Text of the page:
“On the Road” is an occasional series on transportation — mostly public transit.
By Robert D. Thomas
In a letter to stakeholders (LINK), Metro staff has announced that it will recommend a single-bore tunnel be drilled underground from the northern terminus of I-710 (Long Beach Freeway) in East Los Angeles to its connecting point with the junction of I-210 and SR 134 (Ventura Freeway) in Pasadena. The tunnel would be a toll road, restrict trucks to under 33 tons, and include express bus service.
The recommendation will be delivered to the Metro Board of Directors Ad-Hoc Congestion, Highway and Roads Committee tomorrow and to the full Metro Board of Directors on Thursday, May 25.
The tunnel would bridge the two portions of the freeway, a link that has existed since the city of South Pasadena successfully waged a decades-long fight against a freeway that would have divided its town. Instead, drivers now exit the 710 at Valley Blvd. and wind their way through several towns — most notably Alhambra and, ironically, South Pas — to reach I-210.
In 2011, Caltrans (which has major responsibility for highways in the state) issued a draft environmental impact report (LINK) and said it would study five alternatives for bridging the gap. According to the Metro letter, about 8,000 responses were received during the DEIR process.
One question answered was whether it would be a single-bore or double-bore tunnel. According to the fact sheet (LINK) the tunnel would run approximately 6.3 miles and would consist of a bored tunnel (4.2 miles), short (0.7 miles) cut-and-cover tunnel segments at the south and north termini, and at-grade (1.4 miles) segments. The tunnel would have no intermediate interchanges or vertical ventilation shafts. Ventilation would come from stations at both ends of the tunnel.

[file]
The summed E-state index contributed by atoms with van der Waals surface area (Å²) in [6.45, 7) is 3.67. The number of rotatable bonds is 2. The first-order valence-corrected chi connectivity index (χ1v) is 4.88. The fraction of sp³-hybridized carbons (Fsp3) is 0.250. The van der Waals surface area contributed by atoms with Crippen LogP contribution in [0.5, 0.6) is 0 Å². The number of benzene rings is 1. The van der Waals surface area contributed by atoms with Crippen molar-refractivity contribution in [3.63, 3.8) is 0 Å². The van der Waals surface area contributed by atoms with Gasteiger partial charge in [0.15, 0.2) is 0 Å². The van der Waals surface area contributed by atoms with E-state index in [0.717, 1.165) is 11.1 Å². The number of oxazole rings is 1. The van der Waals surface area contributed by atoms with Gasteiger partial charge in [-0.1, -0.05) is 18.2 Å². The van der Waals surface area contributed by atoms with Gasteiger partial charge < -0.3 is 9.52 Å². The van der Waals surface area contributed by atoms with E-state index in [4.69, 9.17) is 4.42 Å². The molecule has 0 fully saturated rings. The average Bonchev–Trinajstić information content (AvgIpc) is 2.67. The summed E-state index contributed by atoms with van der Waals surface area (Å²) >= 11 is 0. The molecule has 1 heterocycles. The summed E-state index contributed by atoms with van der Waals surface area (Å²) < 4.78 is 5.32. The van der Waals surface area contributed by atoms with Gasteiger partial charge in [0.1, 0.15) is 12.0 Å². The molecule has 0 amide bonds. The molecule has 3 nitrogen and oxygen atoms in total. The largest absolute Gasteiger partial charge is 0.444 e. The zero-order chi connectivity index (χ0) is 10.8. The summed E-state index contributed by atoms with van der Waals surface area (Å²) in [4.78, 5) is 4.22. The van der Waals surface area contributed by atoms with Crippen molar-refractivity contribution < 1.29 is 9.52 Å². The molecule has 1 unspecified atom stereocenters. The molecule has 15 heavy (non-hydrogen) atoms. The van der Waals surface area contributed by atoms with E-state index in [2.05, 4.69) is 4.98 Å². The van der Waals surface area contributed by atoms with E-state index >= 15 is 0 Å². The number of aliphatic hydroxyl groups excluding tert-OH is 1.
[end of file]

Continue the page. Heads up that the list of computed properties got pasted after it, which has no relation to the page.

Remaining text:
It’s no surprise that Metro and Caltrans would recommend the tunnel. Both agencies view their primary responsibility as increasing mobility — indeed, the operating sentence in Metro’s letter is: “The alternative that best addresses the mobility benefits is the SBFT, with tolls and truck restrictions. The alternative reduces regional and local congestion associated with north-south travel demand within the study area and delivers the best transportation performance and benefits with the least environmental impacts.”
However, the ultimate decision won’t rest with Metro and Caltrans. As Metro’s letter notes, there’s no funding yet available for a tunnel The agency estimates it would cost $3.15 billion (in 2014 dollars) of which approximately $50 Million is earmarked for Transit Systems Management/Transit Demand Management improvements — i.e., roads, signals, etc. The construction is expected to take between 4 and 5 years. IMHO, based on other major transportation projects in our region, both estimates are considerably understated.
Moreover, while there is strong support for the tunnel in both Alhambra and East Los Angeles, which currently bears the brunt of the “missing link” traffic, there appears to be strong opposition to the tunnel in the northern end (i.e., Pasadena). That battle will take place in the legislature and courts.
It’s also worth noting that the 710 gap isn’t the only “missing link” in the Southland’s transportation infrastructure. Perhaps the most obvious is the end of the Glendale Freeway (SR 2), which was originally conceived as a freeway that would continue down Route 2 along what is now Santa Monica Blvd. to I-405. Local opposition also ended that project decades ago and left a situation where traffic from the Glendale Freeway now empties onto Glendale Blvd.
(c) Copyright 2017, Robert D. Thomas. All rights reserved. Portions may be quoted with attribution.